Cytisus Laburnam

Botanical Name : Cytisus Laburnam
Family: Fabaceae
Subfamily: Faboideae
Tribe:     Genisteae
Genus:     Laburnum
Species: L. anagyroides
Kingdom: Plantae
Order:     Fabales

Synonym:  Yellow Laburnurn, L. vulgare,  Cytisus laburnum.

Common Names :Laburnum anagyroides, the Common Laburnum, Golden Chain or Golden Rain,

Habitat : Cytisus Laburnam is native to Central and Southern Europe.The plant grows and flowers in damp and mild habitats, especially in the calcareous soils of Southern Europe.

Description:
Cytisus Laburnam is a small deciduous tree or a large shrub grows up to 7 metres (23 ft) tall. It has smooth bark, dark green spreading branches and pendulous and pubescent twigs. The leaves (made of three leaflets) have a long petioles, are smooth on the upperside and hairy on the underside.
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L. anagyroides blooms in late spring with pea-like, yellow flowers densely packed in pendulous racemes 10-25 cm (4-10 in) long. The flowers are golden yellow, sweet scented, and typically bloom in May  and the seeds ripen from Sep to October.

The seeds are legumes with large numbers of black seeds that contain cytisine, an alkaloid extremely poisonous to humans but also goats and horses, especially when not ripe. However, some wild animals such as hares and deer can feed on them without any problems, and because of this the plant is believed to have magic properties in some regions.

It is hardy to zone 5. The flowers are hermaphrodite (have both male and female organs) and are pollinated by Insects.It can fix Nitrogen.

Cultivation:    
A very tolerant and easily grown plant, it succeeds in almost any soil or situation[1] so long as it is not water-logged. It grows well in heavy clay soils. Succeeds in cold exposed situations and tolerates industrial pollution[200]. Plants can be successfully transplanted even when quite large. The flowers are delicately scented. This species has a symbiotic relationship with certain soil bacteria, these bacteria form nodules on the roots and fix atmospheric nitrogen. Some of this nitrogen is utilized by the growing plant but some can also be used by other plants growing nearby. This species is notably susceptible to honey fungus.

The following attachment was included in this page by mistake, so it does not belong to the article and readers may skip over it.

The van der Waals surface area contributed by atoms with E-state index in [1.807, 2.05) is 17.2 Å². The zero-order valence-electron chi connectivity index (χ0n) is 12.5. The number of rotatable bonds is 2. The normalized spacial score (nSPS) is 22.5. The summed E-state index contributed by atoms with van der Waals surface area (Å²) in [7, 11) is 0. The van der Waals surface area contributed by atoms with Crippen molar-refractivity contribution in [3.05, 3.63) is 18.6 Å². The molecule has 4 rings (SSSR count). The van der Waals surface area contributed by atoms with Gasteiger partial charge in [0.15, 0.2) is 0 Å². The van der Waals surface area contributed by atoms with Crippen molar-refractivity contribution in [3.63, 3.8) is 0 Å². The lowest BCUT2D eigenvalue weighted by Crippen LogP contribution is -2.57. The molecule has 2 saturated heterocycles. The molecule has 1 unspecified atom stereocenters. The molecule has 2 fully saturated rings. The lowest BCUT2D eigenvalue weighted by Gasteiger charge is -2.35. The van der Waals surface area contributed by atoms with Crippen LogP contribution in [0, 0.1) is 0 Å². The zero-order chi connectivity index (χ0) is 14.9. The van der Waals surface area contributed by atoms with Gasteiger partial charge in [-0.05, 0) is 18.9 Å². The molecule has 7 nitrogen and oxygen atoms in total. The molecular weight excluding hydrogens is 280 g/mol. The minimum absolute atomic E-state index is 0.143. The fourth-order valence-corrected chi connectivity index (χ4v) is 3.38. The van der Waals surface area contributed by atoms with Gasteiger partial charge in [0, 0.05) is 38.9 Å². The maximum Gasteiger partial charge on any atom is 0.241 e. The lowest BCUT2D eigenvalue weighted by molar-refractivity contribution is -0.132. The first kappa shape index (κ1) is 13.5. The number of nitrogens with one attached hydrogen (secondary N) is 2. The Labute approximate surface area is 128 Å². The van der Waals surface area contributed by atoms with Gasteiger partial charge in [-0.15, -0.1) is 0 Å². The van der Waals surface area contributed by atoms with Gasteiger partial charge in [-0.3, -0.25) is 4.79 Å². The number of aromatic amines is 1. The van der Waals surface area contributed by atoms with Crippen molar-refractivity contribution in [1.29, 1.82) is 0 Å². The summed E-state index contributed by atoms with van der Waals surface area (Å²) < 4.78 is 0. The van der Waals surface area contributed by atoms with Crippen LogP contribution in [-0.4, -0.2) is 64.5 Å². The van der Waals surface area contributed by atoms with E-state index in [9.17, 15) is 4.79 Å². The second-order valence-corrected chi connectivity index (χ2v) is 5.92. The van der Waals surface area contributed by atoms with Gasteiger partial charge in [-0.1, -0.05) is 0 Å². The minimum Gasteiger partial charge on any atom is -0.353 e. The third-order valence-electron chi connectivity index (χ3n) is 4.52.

Propagation :     
Seed – best sown as soon as it is ripe in a greenhouse or cold frame. Germination is usually very quick and good. Prick out indoor-sown seedlings into individual pots when they are large enough to handle and plant them out in the summer. Another option is to pre-soak the stored seed for 12 hours in warm water and sow in an outdoor seed bed in early spring. These plants an be allowed to grow on in the seedbed for two years before planting them out in the winter. Cuttings of mature wood in late winter planted in the open ground

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Medicinal Uses:

Part Used: Seeds. CLICK & SEE

Constituents: Cytisine was discovered in 1863 by Husemann and Marme, as one of the poisonous alkaloids present in the seeds of the Laburnum. It is a white, crystalline solid, of a bitter, somewhat caustic taste, with a very poisonous action.

It has been recommended in whooping cough and asthma.

Other Uses:
Cytisus Laburnam is cultivated as an ornamental tree. The most common ornamental plant in the genus is a hybrid between this species and Laburnum alpinum — Laburnum × watereri.

The wood is hard and heavy, of a yellow/brown colour, ideal for making posts, for woodturning and as fuel. In the past (and today on historic re-enactments) it was used for making bows.

The tree is also known as false ebony since the wood from very old specimens could be used in place of ebony.

Known Hazards :    All parts of the plant, and especially the seed, are poisonous if consumed.

Disclaimer:
The information presented herein is intended for educational purposes only. Individual results may vary, and before using any supplements, it is always advisable to consult with your own health care provider.

Resources:
http://www.pfaf.org/user/Plant.aspx?LatinName=Laburnum+anagyroides
http://www.botanical.com/botanical/mgmh/l/labrun02.html
http://en.wikipedia.org/wiki/Laburnum_anagyroides

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